EU on Zim diamond sanctions: business prevails over politics

Mathew Nyaungwa

In February this year, the European Union (EU) agreed that it will lift sanctions imposed on the Zimbabwe Mining Development Corporation (ZMDC) within a month of the Zimbabwe plebiscite if all member states agree it was peaceful and transparent.
It said at the time that sanctions would also be lifted if there were no reasonable grounds to believe that ZMDC was not involved in activities undermining democracy during the elections.

Zimbabwe’s elections took place on July 31.

President Robert Mugabe and his party overwhelmingly won the poll although it was denounced as a “huge fraud” by his main rival Morgan Tsvangirai.

EU, which was barred from observing the poll, had also said that it would be guided by the Southern African Development Community (SADC) and the African Union reports on the election to decide on whether to lift sanctions on Zimbabwe.

SADC endorsed the poll recently, saying it was “free and credible”.

A few days after the SADC report, Belgium, home to the world’s largest diamond trading hub, Antwerp, rekindled its fight to have its peers in the EU lift sanctions on ZMDC.

It said EU had not refused to recognize the election and so the February agreement should be respected and sanctions on ZMDC lifted.

For us, there is an agreement,” Belgian Foreign Ministry spokesman Hendrik van de Velde was quoted as saying by Reuters.

However, some EU members, including Britain expressed “serious concerns” over what they called electoral irregularities.

There is strong evidence that these elections fell short of SADC’s own guidelines and the Zimbabwean electoral law,” said British Foreign Secretary William Hague in a statement last month.

We are concerned about the potential implications for the region.”

However, Mugabe hit back.

“For those old western countries who happen to hold a different negative view of our electoral process and outcome, well there is not much we can do about them. We dismiss them as the vile ones whose moral turpitude we must mould,” he said in speech at his inauguration.

They are entitled to their views for as long as they recognize that the majority of our people endorsed the electoral outcome…Yesterday the pretext for imposing those sanctions was to do with a deficit of democracy here. Today we ask those culprit nations what their excuse is. What is it now? Whose interests are those sanctions meant to serve?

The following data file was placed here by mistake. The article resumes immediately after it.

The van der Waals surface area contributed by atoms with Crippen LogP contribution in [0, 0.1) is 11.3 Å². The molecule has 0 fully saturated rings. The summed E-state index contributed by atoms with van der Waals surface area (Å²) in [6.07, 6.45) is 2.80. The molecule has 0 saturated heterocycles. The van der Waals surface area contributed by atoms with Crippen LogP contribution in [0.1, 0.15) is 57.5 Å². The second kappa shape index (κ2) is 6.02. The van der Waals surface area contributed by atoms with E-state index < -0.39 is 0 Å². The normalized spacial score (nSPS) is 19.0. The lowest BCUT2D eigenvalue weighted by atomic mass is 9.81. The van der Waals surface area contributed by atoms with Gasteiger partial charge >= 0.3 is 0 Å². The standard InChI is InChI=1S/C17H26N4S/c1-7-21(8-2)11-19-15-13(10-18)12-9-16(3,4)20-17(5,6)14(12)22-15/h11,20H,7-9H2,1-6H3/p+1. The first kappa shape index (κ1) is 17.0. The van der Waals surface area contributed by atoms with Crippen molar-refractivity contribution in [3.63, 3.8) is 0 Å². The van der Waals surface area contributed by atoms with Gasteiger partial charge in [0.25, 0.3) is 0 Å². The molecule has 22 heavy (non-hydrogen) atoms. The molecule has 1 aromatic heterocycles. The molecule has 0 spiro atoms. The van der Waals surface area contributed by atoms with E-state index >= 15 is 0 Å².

Notwithstanding some EU member states’ criticism of the July 31 poll, reports say the bloc had agreed to lift sanctions on ZMDC.
Reuters quoted EU foreign affairs spokesman Michael Mann as saying that diplomats concluded there was no indication that ZMDC’s activities were linked to violence during the election period.

He, therefore, said the bloc had begun the process of removing ZMDC from the sanctions list.

Later, the Official Journal of the EU announced that imports of rough diamonds into the European Union from ZMDC are allowed from 25-09-2013 onwards. Imports from the other companies linked to this entity are also allowed: Marange Resources, Canadile, Mbada, Kimberworth Investments and Diamond Mining Corporation (DMC).

Thanks to the support of the Belgian authorities, the decision to lift the restrictive measures will result in diamonds commercialized by the Minerals Marketing Corporation of Zimbabwe, to be sold at their optimal market value instead of the current lower prices in other markets, AWDC declared.

The EU decision should have a positive impact on the functioning of the market, mining income, on the market transparency and on a sustainable social and economic development of Zimbabwe, AWDC noted.

ZANU-PF spokesman Rugare Gumbo said the lifting of sanctions on ZMDC was “too late and too little“.

They want to help their commercial enterprises, the diamond-cutting companies (in Belgium). That’s the reason. They do not care about the suffering people of Zimbabwe,” he was quoted by Reuters as saying.

The move would likely peeve lobby groups such as the Global Witness who had been crying their lungs out for the sanctions to be tightened rather than being loosened.

Releasing its statement on this year’s Valentine Day, the group warned against what it called “a love triangle” between Belgium, its diamond dealers and Zimbabwe.

European Union members seeking to promote democracy and stability in Zimbabwe should avoid a menage-a-trois with Belgium and its diamond dealers this Valentine’s Day,” it said.

Global Witness said any easing of curbs on Zimbabwe’s diamond industry would likely mean more cash for Mugabe’s loyalist police and military just months before the elections.

Some of us were less convinced that EU would lift the sanctions given their rabid criticism of Mugabe.

We assumed they were so disenchanted (based on their comments) for being ‘naïve’ that Mugabe would lose elections to Tsvangirai.

We were proved wrong, as business as usual prevailed over politics.

So, with the lid on Marange diamond trade (assuming the U.S will follow-suit) being lifted there won’t be any excuses by Harare to nicodemously trade its stones in fear of reprisals.

Let monthly, quarterly and annual trade figures be publicized, as was the case in countries such as Botswana and South Africa to clear the dark cloud of diamond looting hanging above Marange operations.

Source Rough&Polished